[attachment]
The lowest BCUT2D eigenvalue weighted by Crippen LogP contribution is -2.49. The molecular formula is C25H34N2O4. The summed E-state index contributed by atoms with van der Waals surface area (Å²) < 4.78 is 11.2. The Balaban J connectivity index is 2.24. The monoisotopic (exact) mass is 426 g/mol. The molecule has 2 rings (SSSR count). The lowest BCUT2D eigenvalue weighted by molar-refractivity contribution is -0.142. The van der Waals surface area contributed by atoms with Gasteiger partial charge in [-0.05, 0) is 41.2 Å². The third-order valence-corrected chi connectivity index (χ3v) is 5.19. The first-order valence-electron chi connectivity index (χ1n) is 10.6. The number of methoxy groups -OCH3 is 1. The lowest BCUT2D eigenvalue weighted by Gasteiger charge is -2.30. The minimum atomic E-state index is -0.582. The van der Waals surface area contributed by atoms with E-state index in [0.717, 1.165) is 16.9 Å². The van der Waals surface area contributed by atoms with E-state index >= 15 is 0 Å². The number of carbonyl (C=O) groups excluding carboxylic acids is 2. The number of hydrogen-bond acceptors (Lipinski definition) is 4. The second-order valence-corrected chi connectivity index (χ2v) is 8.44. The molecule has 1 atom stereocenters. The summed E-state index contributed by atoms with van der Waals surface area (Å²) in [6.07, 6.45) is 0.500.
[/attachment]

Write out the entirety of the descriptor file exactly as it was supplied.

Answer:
The lowest BCUT2D eigenvalue weighted by Crippen LogP contribution is -2.49. The molecular formula is C25H34N2O4. The summed E-state index contributed by atoms with van der Waals surface area (Å²) < 4.78 is 11.2. The Balaban J connectivity index is 2.24. The monoisotopic (exact) mass is 426 g/mol. The molecule has 2 rings (SSSR count). The lowest BCUT2D eigenvalue weighted by molar-refractivity contribution is -0.142. The van der Waals surface area contributed by atoms with Gasteiger partial charge in [-0.05, 0) is 41.2 Å². The third-order valence-corrected chi connectivity index (χ3v) is 5.19. The first-order valence-electron chi connectivity index (χ1n) is 10.6. The number of methoxy groups -OCH3 is 1. The lowest BCUT2D eigenvalue weighted by Gasteiger charge is -2.30. The minimum atomic E-state index is -0.582. The van der Waals surface area contributed by atoms with E-state index in [0.717, 1.165) is 16.9 Å². The van der Waals surface area contributed by atoms with E-state index >= 15 is 0 Å². The number of carbonyl (C=O) groups excluding carboxylic acids is 2. The number of hydrogen-bond acceptors (Lipinski definition) is 4. The second-order valence-corrected chi connectivity index (χ2v) is 8.44. The molecule has 1 atom stereocenters. The summed E-state index contributed by atoms with van der Waals surface area (Å²) in [6.07, 6.45) is 0.500.